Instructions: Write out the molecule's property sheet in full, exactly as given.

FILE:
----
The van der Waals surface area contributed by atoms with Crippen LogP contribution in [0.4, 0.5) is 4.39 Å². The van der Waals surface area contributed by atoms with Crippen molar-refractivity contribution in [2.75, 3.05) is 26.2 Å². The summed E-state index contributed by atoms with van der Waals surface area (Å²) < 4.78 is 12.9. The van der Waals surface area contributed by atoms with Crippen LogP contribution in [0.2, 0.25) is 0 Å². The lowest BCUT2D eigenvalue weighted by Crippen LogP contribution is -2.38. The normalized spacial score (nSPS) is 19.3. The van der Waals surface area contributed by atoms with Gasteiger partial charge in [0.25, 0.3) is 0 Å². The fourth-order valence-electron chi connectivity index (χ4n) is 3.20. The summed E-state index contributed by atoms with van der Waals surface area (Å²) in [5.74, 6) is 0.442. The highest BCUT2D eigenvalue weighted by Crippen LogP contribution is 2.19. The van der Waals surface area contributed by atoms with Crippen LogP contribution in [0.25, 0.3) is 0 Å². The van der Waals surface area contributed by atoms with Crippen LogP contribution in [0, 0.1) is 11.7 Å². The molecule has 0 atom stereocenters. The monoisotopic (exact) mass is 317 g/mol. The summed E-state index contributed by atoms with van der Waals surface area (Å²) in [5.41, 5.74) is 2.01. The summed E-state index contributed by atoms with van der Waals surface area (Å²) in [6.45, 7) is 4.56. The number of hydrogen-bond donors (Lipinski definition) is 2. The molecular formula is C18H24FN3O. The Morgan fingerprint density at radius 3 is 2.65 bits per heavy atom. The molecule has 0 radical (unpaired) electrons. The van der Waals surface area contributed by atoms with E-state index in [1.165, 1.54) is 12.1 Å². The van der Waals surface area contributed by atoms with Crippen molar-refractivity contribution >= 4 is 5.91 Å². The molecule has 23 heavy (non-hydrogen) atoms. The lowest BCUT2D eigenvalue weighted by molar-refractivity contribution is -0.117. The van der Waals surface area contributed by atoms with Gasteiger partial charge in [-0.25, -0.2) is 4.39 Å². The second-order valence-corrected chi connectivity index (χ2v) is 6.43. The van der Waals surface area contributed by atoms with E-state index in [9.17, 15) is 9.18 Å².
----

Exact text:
The van der Waals surface area contributed by atoms with Crippen LogP contribution in [0.4, 0.5) is 4.39 Å². The van der Waals surface area contributed by atoms with Crippen molar-refractivity contribution in [2.75, 3.05) is 26.2 Å². The summed E-state index contributed by atoms with van der Waals surface area (Å²) < 4.78 is 12.9. The van der Waals surface area contributed by atoms with Crippen LogP contribution in [0.2, 0.25) is 0 Å². The lowest BCUT2D eigenvalue weighted by Crippen LogP contribution is -2.38. The normalized spacial score (nSPS) is 19.3. The van der Waals surface area contributed by atoms with Gasteiger partial charge in [0.25, 0.3) is 0 Å². The fourth-order valence-electron chi connectivity index (χ4n) is 3.20. The summed E-state index contributed by atoms with van der Waals surface area (Å²) in [5.74, 6) is 0.442. The highest BCUT2D eigenvalue weighted by Crippen LogP contribution is 2.19. The van der Waals surface area contributed by atoms with Crippen LogP contribution in [0.25, 0.3) is 0 Å². The van der Waals surface area contributed by atoms with Crippen LogP contribution in [0, 0.1) is 11.7 Å². The molecule has 0 atom stereocenters. The monoisotopic (exact) mass is 317 g/mol. The summed E-state index contributed by atoms with van der Waals surface area (Å²) in [5.41, 5.74) is 2.01. The summed E-state index contributed by atoms with van der Waals surface area (Å²) in [6.45, 7) is 4.56. The number of hydrogen-bond donors (Lipinski definition) is 2. The molecular formula is C18H24FN3O. The Morgan fingerprint density at radius 3 is 2.65 bits per heavy atom. The molecule has 0 radical (unpaired) electrons. The van der Waals surface area contributed by atoms with E-state index in [1.165, 1.54) is 12.1 Å². The van der Waals surface area contributed by atoms with Crippen molar-refractivity contribution >= 4 is 5.91 Å². The molecule has 23 heavy (non-hydrogen) atoms. The lowest BCUT2D eigenvalue weighted by molar-refractivity contribution is -0.117. The van der Waals surface area contributed by atoms with Gasteiger partial charge in [-0.25, -0.2) is 4.39 Å². The second-order valence-corrected chi connectivity index (χ2v) is 6.43. The van der Waals surface area contributed by atoms with E-state index in [9.17, 15) is 9.18 Å².